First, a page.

This post brings a compact view from Gartner and Comptia forecast reports for IT Market in 2020.
Worldwide IT spending is projected to total $3.9 trillion in 2020, an increase of 3.4% from 2019, according to the latest forecast by Gartner, Inc. Global IT spending is expected to cross into $4 trillion territory next year.
“Although political uncertainties pushed the global economy closer to recession, it did not occur in 2019 and is still not the most likely scenario for 2020 and beyond,” said John-David Lovelock, distinguished research vice president at Gartner. “With the waning of global uncertainties, businesses are redoubling investments in IT as they anticipate revenue growth, but their spending patterns are continually shifting.”
Software will be the fastest-growing major market this year, reaching double-digit growth at 10.5% (see graphics below). “Almost all of the market segments with enterprise software are being driven by the adoption of software as a service (SaaS),” said Mr. Lovelock. “We even expect spending on forms of software that are not cloud to continue to grow, albeit at a slower rate. SaaS is gaining more of the new spending, although licensed-based software will still be purchased and its use expanded through 2023.”
Gartner’s IT spending forecast methodology relies heavily on rigorous analysis of sales by thousands of vendors across the entire range of IT products and services. Gartner uses primary research techniques, complemented by secondary research sources, to build a comprehensive database of market size data on which to base its forecast.
According to the IT Industry Outlook report from CompTIA, the global information technology industry is on pace to reach $5.2 trillion in 2020. The enormity of the industry is a function of many of the trends discussed in the report. Economies, jobs, and personal lives are becoming more digital, more connected, and more automated.
The United States is the largest tech market in the world, representing 32% of the total, or approximately $1.7 trillion for 2020. In the U.S., as well as in many other countries, the tech sector accounts for a significant portion of economic activity.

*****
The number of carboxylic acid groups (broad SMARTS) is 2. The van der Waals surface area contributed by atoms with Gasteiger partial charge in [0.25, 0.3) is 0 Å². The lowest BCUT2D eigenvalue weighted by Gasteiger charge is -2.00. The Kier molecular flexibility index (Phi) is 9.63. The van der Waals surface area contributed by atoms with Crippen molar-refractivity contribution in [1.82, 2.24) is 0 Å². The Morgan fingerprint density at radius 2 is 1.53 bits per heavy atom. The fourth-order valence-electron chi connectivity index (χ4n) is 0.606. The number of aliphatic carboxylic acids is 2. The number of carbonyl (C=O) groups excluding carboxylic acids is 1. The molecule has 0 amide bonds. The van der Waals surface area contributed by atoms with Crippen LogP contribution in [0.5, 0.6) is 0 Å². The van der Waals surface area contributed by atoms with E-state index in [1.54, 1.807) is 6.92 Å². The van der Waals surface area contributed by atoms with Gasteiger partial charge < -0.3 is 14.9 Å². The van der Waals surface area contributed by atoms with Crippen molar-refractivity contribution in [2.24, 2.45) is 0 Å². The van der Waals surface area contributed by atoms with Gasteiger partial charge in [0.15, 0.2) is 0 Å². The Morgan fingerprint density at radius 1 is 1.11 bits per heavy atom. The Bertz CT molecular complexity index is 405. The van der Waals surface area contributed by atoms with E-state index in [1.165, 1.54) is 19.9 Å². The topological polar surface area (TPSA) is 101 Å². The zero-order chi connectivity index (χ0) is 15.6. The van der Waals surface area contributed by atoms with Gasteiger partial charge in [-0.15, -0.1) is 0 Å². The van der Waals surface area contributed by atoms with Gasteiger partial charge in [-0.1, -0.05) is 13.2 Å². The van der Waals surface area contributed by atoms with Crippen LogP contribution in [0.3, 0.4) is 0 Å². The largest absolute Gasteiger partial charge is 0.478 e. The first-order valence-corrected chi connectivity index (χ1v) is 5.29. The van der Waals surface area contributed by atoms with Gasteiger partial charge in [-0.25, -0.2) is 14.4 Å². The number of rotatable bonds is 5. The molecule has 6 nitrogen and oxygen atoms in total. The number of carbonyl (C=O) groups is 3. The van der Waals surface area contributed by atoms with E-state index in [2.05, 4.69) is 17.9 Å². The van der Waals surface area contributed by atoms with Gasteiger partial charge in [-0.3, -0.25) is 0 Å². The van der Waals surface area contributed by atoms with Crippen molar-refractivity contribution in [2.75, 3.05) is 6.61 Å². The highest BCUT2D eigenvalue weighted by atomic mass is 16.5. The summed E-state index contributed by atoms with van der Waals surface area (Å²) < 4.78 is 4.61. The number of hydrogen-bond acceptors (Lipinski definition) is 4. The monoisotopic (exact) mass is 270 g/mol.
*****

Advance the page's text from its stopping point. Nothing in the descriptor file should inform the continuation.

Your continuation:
CompTIA’s Cyberstates report reveals that the economic impact of the U.S. tech sector, measured as a percentage of gross domestic product, exceeds that of most other industries, including notable sectors such as retail, construction, and transportation. Despite the size of the U.S. market, the majority of technology spending (68%) occurs beyond its borders. Spending is often correlated with factors such as population, GDP, and market maturity. Among global regions, western Europe remains a significant contributor, accounting for approximately one of every five technology dollars spent worldwide. However, as far as individual countries go, China has clearly established itself as a major player in the global tech market. China has followed a pattern that can also be seen in developing regions, where there is a twofold effect of closing the gap in categories such as IT infrastructure, software, and services, along with staking out leadership positions in emerging areas such as robotics.
CompTIA uses a consensus forecasting approach. This “wisdom of the crowds” model attempts to balance the opinions of large IT firms with small IT firms, as well as optimistic opinions with pessimistic opinions. The results attempt a best-fit forecast that reflects the sentiment of industry executives.
As with any forecast, especially one as far-reaching as overall industry growth, many factors can play a role in the estimation. On the upside, spending on emerging tech may accelerate and even drive additional spending in well-established areas that act as foundational pieces. Conversely, currency fluctuations or trade policies could have a negative impact, causing companies to tighten their belt on discretionary IT purchases.
Other factors that influence revenue growth projections include pricing and product mix. The tech space is somewhat unique in that prices tend to fall over time, which may result in large numbers of units shipped but only modest revenue growth. As with last year, the product mix in the year ahead will be an especially important factor, as the high growth rates of emerging categories are expected to more than offset the slow growth mature categories.